Essentialism and the elementary constituents of matter
Fales (Evans)
Source: Midwest Studies in Philosophy (Vol XI) - Studies in Essentialism, 1986, pp. 391-402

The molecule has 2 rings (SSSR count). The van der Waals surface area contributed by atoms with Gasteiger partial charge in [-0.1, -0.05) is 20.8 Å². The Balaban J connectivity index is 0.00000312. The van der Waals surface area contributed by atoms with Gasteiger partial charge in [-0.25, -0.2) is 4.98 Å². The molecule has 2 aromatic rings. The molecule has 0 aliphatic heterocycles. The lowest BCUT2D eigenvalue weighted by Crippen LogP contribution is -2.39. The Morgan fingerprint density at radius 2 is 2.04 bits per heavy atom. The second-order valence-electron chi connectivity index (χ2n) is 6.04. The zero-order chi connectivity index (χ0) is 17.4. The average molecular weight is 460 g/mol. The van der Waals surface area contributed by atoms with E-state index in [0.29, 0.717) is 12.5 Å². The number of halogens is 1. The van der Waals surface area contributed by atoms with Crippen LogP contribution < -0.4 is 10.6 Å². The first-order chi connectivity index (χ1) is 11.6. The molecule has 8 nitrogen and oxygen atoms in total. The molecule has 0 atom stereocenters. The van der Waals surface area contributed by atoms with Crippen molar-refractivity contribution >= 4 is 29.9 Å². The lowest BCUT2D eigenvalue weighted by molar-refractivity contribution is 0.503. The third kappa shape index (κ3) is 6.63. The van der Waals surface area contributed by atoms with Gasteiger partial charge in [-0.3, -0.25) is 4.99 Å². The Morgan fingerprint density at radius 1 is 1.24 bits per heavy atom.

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    One problem that plagues any doctrine of natural kinds1 is the existence, noted by locke, of unclassifiable borderline cases; another is making sense of the alleged difference between the way a thing has its accidental properties, and the way it is connected to its essential ones. Both problems admit of solution if nature provides us (as seems likely) with a set of elementary constituents of matter, whose monadic properties do not vary in a continuous fashion.

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